Basic Drills to Include in Your Football Coaching Videos
When one thinks of the greatest football players of our time, the Tom Bradies and Peyton Mannings that seem to keep the audience permanently on their feet, one often remembers specific awe-inspiring plays these athletes make during a game. However, these unforgettable feats of prowess are not possible without rigorous dedication to the basics. These athletes have spent countless hours on the field running drills and doing simple exercise to fine tune their skills and physique. It is this dedication to hard work that chisels these players into the superstars that are immortalized in the Hall of Fame.
Keeping in mind the above, it’s important to teach your young athletes not only the drills themselves, but to show them the proper technique on how the drills are done. The perfect way to do this is through solidly done football coaching videos. Well-crafted videos will help the visual learners on your team. They will get to observe their sports heroes perform these basic drills and get to practice like the pros.
So, which football drills should you include in your video? Here are a few ideas.
As the “control tower” of the team, the QB has a mountain of responsibility on their shoulders. As almost every play starts with a hike to the quarterback, they must be instructed on passing the ball, handling the ball themselves, and good agility to evade the defenders that want a piece of their hide.
Individual pass routes: This drill will help your quarterback and your receivers at once. Have receivers run differing routes in quick succession, while the quarterback completes passes. This will help your quarterback with accuracy and signal-calling, and your receivers with agility and reception skill. This will also improve the overall chemistry of your team.
The Scramble: It’s important for a quarterback to have good footwork. In this drill, the QB will drop back and run to the right in an angle, drop back again, then run to the left. This drill will improve your QB’s agility as well as their ability to keep vision even while in motion.
Running Back Drills
As your premiere player for moving the ball on the ground, the running back should be coached in agility, but also how to force their way past burly blockers and be able to take a hit when someone brings the thunder. Here are some drills to help your running back pound the rock.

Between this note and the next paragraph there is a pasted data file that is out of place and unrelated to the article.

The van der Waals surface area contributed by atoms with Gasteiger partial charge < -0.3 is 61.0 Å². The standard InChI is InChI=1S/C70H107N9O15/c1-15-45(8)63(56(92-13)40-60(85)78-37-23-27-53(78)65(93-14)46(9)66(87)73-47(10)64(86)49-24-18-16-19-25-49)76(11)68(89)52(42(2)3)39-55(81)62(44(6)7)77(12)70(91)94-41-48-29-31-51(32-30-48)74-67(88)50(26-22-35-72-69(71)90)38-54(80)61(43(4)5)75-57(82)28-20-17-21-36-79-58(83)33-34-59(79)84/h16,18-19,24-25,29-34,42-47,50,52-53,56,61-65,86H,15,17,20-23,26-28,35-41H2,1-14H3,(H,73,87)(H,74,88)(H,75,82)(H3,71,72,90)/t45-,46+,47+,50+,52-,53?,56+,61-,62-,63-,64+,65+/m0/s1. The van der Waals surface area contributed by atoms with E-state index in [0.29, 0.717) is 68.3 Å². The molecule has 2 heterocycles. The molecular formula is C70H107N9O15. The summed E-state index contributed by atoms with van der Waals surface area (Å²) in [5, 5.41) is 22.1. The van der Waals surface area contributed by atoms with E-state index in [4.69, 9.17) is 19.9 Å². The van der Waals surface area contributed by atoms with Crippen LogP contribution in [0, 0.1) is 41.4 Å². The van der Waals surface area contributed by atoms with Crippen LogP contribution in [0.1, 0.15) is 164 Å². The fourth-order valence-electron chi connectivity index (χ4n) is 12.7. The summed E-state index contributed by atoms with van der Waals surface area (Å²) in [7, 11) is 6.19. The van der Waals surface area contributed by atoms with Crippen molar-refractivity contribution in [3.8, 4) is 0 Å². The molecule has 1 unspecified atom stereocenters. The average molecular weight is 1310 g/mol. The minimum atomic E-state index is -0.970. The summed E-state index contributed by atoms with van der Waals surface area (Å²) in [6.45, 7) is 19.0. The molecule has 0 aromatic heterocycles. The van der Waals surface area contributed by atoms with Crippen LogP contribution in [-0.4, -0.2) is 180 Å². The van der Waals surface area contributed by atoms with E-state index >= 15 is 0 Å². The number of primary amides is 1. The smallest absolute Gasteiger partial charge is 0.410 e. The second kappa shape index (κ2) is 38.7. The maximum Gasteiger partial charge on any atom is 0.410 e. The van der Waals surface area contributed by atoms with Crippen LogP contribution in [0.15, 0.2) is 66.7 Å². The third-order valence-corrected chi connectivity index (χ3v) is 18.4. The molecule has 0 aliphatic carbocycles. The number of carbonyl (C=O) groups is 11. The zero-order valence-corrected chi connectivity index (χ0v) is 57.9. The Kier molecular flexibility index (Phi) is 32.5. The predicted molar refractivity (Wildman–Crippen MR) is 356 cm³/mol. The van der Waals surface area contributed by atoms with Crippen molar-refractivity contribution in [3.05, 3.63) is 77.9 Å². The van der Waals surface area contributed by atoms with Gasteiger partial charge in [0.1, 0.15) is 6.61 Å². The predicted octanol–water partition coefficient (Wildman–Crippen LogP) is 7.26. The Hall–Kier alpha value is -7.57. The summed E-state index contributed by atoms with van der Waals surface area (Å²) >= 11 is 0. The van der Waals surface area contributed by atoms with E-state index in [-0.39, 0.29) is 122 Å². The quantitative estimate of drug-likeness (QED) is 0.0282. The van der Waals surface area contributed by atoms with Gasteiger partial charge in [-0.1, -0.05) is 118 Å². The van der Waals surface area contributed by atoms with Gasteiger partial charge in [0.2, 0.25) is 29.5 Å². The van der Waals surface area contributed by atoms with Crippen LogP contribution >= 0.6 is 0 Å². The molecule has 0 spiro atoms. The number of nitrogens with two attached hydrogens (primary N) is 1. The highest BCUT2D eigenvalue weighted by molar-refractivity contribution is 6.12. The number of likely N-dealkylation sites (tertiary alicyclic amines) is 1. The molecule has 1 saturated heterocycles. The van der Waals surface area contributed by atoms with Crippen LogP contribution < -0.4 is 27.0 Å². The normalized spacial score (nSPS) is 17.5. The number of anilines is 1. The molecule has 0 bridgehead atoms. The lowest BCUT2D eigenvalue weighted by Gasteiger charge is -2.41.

Rope drills: All you need for these drills is to lay down rope in a two-column grid, with squares. You can then have your back perform a variety of exercises. The running back can quickly alternate from column to column to improve cutting power or bunny-hop to each square to improve jumping ability.
The Gauntlet: In the gauntlet, the back must run through a line of their team members while protecting the ball, while the team members try to knock the ball out of their hands. This drill will prepare your running back for the opponents that will try their hardest to make them fumble.
Wide Receiver Drills
Wide receivers often make the flashier plays in a game. Your receivers will need to work on reception ability, agility, and ball-handling skills to make the pivotal catch at 3rd and 9.
Route-running drills: Perhaps the most important drill for the receiver, and one that takes infinite forms depending on the size of your playbook. This will improve every skill a wide receiver needs to function.
Blocking drills and ball-handling drills: Similarly to running backs, receivers will need the ability to take a hit and protect the ball when they get hit. Have your receivers run routes and give them resistance after the catch to steel them for the enemy team.
The big guys on the offensive and defensive lines generally aren’t the center of attention, but these unsung heroes are absolutely vital in protecting your QB or opening viable routes for your backs. Alternatively, the big guys on the defense are vital in being the first line of attack to get to the QB for a sack or stop the running play before it even begins. These drills will enhance these juggernauts’ capabilities to protect or attack the ball as needed.
Offensive Line runblocking and passblocking: In these drills, the offensive line will focus on creating routes for the running back to go through, or falling back to create an impenetrable pocket for the quarterback. This will improve your O-line’s strength, technique, and chemistry with the team.
Defensive Line run-stopping and pashrushing: These drills look at the other end of the coin and will improve your D-line’s ability to block the run and to stymie the pass plays. By combining the offensive line and defensive line on these drills and having them compete, you can improve both lines’ ability to protect or attack the ball.
These players will serve as the bastions of defense when a play gets past your defensive line. These athletes will need the agility and visual acuity to catch a sprinting runner that got away from the initial tackles.
Linebacker tackling: The linebackers are the warriors that watch the quarterback from behind the defensive line and make tackles outside the line when a runner or tight end slips free. These drills would improve a linebacker’s reaction time, ability to watch plays unfold, and make strong tackles that bring down the ball carrier.
Cornerback and safety coverage and interceptions: These drills will have your cornerback or safety practice covering a receiver during a route and trying to intercept the pass. They will improve the defensive back’s ability to react to a receiver’s actions at the line of scrimmage and their ability to make the vital, game-turning interception.
The above are just a few of the drills you can put into your football coaching videos to bolster your athlete’s abilities. For a possible solution to the video side of things, check out our site to learn more about our software.